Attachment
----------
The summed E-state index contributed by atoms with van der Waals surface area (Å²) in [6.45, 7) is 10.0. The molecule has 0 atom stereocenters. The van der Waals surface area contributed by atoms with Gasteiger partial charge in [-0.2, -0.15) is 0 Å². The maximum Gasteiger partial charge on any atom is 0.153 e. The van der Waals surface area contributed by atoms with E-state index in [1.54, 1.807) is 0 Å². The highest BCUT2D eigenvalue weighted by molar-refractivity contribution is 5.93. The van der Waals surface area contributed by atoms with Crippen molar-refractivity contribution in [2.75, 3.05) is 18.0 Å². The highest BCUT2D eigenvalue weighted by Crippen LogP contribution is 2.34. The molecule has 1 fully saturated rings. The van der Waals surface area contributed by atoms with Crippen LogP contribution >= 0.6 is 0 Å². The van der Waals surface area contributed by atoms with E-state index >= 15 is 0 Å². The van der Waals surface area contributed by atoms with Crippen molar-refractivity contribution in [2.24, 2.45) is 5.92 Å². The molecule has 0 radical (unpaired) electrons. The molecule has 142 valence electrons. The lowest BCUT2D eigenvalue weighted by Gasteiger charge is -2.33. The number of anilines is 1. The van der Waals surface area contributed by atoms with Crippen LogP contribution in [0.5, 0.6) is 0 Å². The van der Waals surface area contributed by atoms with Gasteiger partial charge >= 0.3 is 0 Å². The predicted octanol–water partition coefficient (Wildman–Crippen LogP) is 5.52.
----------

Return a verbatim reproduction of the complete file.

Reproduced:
The summed E-state index contributed by atoms with van der Waals surface area (Å²) in [6.45, 7) is 10.0. The molecule has 0 atom stereocenters. The van der Waals surface area contributed by atoms with Gasteiger partial charge in [-0.2, -0.15) is 0 Å². The maximum Gasteiger partial charge on any atom is 0.153 e. The van der Waals surface area contributed by atoms with E-state index in [1.54, 1.807) is 0 Å². The highest BCUT2D eigenvalue weighted by molar-refractivity contribution is 5.93. The van der Waals surface area contributed by atoms with Crippen molar-refractivity contribution in [2.75, 3.05) is 18.0 Å². The highest BCUT2D eigenvalue weighted by Crippen LogP contribution is 2.34. The molecule has 1 fully saturated rings. The van der Waals surface area contributed by atoms with Crippen LogP contribution >= 0.6 is 0 Å². The van der Waals surface area contributed by atoms with E-state index >= 15 is 0 Å². The van der Waals surface area contributed by atoms with Crippen molar-refractivity contribution in [2.24, 2.45) is 5.92 Å². The molecule has 0 radical (unpaired) electrons. The molecule has 142 valence electrons. The lowest BCUT2D eigenvalue weighted by Gasteiger charge is -2.33. The number of anilines is 1. The van der Waals surface area contributed by atoms with Crippen LogP contribution in [0.5, 0.6) is 0 Å². The van der Waals surface area contributed by atoms with Gasteiger partial charge >= 0.3 is 0 Å². The predicted octanol–water partition coefficient (Wildman–Crippen LogP) is 5.52.